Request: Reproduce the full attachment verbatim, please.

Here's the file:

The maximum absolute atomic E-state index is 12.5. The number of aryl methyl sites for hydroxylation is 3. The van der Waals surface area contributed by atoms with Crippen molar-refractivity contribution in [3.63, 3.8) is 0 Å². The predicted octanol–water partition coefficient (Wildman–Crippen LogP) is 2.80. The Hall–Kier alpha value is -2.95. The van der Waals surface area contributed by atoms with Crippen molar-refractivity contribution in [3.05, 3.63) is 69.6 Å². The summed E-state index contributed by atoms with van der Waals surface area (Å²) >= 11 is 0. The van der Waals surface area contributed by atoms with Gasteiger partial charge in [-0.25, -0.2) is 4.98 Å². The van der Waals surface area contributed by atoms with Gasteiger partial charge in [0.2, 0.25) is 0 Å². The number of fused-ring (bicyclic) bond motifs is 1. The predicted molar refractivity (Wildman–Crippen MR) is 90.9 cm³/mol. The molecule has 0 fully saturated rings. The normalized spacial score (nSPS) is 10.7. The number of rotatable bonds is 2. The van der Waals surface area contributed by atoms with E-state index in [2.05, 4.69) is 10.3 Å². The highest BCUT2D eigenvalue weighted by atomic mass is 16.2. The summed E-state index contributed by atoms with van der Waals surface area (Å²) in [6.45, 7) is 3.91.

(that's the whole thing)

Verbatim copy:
The maximum absolute atomic E-state index is 12.5. The number of aryl methyl sites for hydroxylation is 3. The van der Waals surface area contributed by atoms with Crippen molar-refractivity contribution in [3.63, 3.8) is 0 Å². The predicted octanol–water partition coefficient (Wildman–Crippen LogP) is 2.80. The Hall–Kier alpha value is -2.95. The van der Waals surface area contributed by atoms with Crippen molar-refractivity contribution in [3.05, 3.63) is 69.6 Å². The summed E-state index contributed by atoms with van der Waals surface area (Å²) >= 11 is 0. The van der Waals surface area contributed by atoms with Gasteiger partial charge in [-0.25, -0.2) is 4.98 Å². The van der Waals surface area contributed by atoms with Gasteiger partial charge in [0.2, 0.25) is 0 Å². The number of fused-ring (bicyclic) bond motifs is 1. The predicted molar refractivity (Wildman–Crippen MR) is 90.9 cm³/mol. The molecule has 0 fully saturated rings. The normalized spacial score (nSPS) is 10.7. The number of rotatable bonds is 2. The van der Waals surface area contributed by atoms with E-state index in [2.05, 4.69) is 10.3 Å². The highest BCUT2D eigenvalue weighted by atomic mass is 16.2. The summed E-state index contributed by atoms with van der Waals surface area (Å²) in [6.45, 7) is 3.91.